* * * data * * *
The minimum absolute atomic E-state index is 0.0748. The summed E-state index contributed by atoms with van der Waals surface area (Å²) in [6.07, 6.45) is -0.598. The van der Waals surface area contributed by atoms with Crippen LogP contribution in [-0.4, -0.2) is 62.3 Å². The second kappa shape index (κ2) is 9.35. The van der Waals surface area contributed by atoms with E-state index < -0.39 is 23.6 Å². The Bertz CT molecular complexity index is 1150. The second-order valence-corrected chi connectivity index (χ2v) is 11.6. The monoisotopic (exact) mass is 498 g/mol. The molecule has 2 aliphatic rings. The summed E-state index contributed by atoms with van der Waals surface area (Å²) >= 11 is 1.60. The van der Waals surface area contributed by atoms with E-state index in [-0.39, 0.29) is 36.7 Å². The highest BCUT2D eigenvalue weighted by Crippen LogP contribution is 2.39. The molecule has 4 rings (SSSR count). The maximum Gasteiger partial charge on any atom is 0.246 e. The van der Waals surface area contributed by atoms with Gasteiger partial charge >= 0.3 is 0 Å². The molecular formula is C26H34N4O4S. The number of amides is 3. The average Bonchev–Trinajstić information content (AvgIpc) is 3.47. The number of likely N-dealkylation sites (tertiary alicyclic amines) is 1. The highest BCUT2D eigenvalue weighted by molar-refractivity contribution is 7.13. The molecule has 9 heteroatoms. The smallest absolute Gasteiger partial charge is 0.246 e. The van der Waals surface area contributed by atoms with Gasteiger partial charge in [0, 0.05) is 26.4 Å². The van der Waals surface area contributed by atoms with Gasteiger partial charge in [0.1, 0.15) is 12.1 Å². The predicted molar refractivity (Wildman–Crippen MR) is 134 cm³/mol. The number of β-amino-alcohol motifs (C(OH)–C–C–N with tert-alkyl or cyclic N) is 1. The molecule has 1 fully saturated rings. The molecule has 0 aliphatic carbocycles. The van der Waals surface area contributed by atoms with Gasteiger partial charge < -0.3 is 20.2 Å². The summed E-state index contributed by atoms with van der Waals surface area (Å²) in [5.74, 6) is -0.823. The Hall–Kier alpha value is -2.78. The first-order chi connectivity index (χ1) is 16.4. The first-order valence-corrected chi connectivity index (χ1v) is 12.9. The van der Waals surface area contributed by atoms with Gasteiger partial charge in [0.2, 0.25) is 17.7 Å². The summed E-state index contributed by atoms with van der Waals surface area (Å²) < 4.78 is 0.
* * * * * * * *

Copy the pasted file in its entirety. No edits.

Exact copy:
The minimum absolute atomic E-state index is 0.0748. The summed E-state index contributed by atoms with van der Waals surface area (Å²) in [6.07, 6.45) is -0.598. The van der Waals surface area contributed by atoms with Crippen LogP contribution in [-0.4, -0.2) is 62.3 Å². The second kappa shape index (κ2) is 9.35. The van der Waals surface area contributed by atoms with E-state index < -0.39 is 23.6 Å². The Bertz CT molecular complexity index is 1150. The second-order valence-corrected chi connectivity index (χ2v) is 11.6. The monoisotopic (exact) mass is 498 g/mol. The molecule has 2 aliphatic rings. The summed E-state index contributed by atoms with van der Waals surface area (Å²) >= 11 is 1.60. The van der Waals surface area contributed by atoms with E-state index in [-0.39, 0.29) is 36.7 Å². The highest BCUT2D eigenvalue weighted by Crippen LogP contribution is 2.39. The molecule has 4 rings (SSSR count). The maximum Gasteiger partial charge on any atom is 0.246 e. The van der Waals surface area contributed by atoms with Gasteiger partial charge >= 0.3 is 0 Å². The molecular formula is C26H34N4O4S. The number of amides is 3. The average Bonchev–Trinajstić information content (AvgIpc) is 3.47. The number of likely N-dealkylation sites (tertiary alicyclic amines) is 1. The highest BCUT2D eigenvalue weighted by molar-refractivity contribution is 7.13. The molecule has 9 heteroatoms. The smallest absolute Gasteiger partial charge is 0.246 e. The van der Waals surface area contributed by atoms with Gasteiger partial charge in [0, 0.05) is 26.4 Å². The van der Waals surface area contributed by atoms with Gasteiger partial charge in [0.1, 0.15) is 12.1 Å². The predicted molar refractivity (Wildman–Crippen MR) is 134 cm³/mol. The number of β-amino-alcohol motifs (C(OH)–C–C–N with tert-alkyl or cyclic N) is 1. The molecule has 1 fully saturated rings. The molecule has 0 aliphatic carbocycles. The van der Waals surface area contributed by atoms with Gasteiger partial charge < -0.3 is 20.2 Å². The summed E-state index contributed by atoms with van der Waals surface area (Å²) in [5.74, 6) is -0.823. The Hall–Kier alpha value is -2.78. The first-order chi connectivity index (χ1) is 16.4. The first-order valence-corrected chi connectivity index (χ1v) is 12.9. The van der Waals surface area contributed by atoms with Gasteiger partial charge in [0.2, 0.25) is 17.7 Å². The summed E-state index contributed by atoms with van der Waals surface area (Å²) < 4.78 is 0.